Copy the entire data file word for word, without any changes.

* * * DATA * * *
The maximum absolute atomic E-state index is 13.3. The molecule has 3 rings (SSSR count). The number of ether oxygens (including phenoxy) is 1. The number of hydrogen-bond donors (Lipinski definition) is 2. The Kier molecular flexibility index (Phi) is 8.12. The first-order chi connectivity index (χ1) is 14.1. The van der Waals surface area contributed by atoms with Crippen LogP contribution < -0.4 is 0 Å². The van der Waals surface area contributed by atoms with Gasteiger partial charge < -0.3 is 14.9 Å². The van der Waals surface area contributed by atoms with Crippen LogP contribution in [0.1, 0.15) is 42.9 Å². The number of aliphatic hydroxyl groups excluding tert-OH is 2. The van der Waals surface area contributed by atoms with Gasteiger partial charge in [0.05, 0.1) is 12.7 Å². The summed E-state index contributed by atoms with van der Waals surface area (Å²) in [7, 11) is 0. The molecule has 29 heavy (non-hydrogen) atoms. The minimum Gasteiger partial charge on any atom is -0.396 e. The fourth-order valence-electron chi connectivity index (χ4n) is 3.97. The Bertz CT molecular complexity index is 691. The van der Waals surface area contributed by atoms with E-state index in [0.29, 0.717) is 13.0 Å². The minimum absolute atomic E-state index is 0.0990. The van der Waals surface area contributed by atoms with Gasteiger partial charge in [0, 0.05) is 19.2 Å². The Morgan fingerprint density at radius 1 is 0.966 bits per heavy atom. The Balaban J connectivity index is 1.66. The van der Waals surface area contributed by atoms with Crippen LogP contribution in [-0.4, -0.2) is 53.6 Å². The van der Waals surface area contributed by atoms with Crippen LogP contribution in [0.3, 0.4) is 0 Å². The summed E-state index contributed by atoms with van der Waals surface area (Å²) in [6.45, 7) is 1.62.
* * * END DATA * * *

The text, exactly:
The maximum absolute atomic E-state index is 13.3. The molecule has 3 rings (SSSR count). The number of ether oxygens (including phenoxy) is 1. The number of hydrogen-bond donors (Lipinski definition) is 2. The Kier molecular flexibility index (Phi) is 8.12. The first-order chi connectivity index (χ1) is 14.1. The van der Waals surface area contributed by atoms with Crippen LogP contribution < -0.4 is 0 Å². The van der Waals surface area contributed by atoms with Gasteiger partial charge < -0.3 is 14.9 Å². The van der Waals surface area contributed by atoms with Crippen LogP contribution in [0.1, 0.15) is 42.9 Å². The number of aliphatic hydroxyl groups excluding tert-OH is 2. The van der Waals surface area contributed by atoms with Gasteiger partial charge in [0.05, 0.1) is 12.7 Å². The summed E-state index contributed by atoms with van der Waals surface area (Å²) in [7, 11) is 0. The molecule has 29 heavy (non-hydrogen) atoms. The minimum Gasteiger partial charge on any atom is -0.396 e. The fourth-order valence-electron chi connectivity index (χ4n) is 3.97. The Bertz CT molecular complexity index is 691. The van der Waals surface area contributed by atoms with E-state index in [0.29, 0.717) is 13.0 Å². The minimum absolute atomic E-state index is 0.0990. The van der Waals surface area contributed by atoms with Gasteiger partial charge in [0, 0.05) is 19.2 Å². The Morgan fingerprint density at radius 1 is 0.966 bits per heavy atom. The Balaban J connectivity index is 1.66. The van der Waals surface area contributed by atoms with Crippen LogP contribution in [-0.4, -0.2) is 53.6 Å². The van der Waals surface area contributed by atoms with Crippen LogP contribution in [0.3, 0.4) is 0 Å². The summed E-state index contributed by atoms with van der Waals surface area (Å²) in [6.45, 7) is 1.62.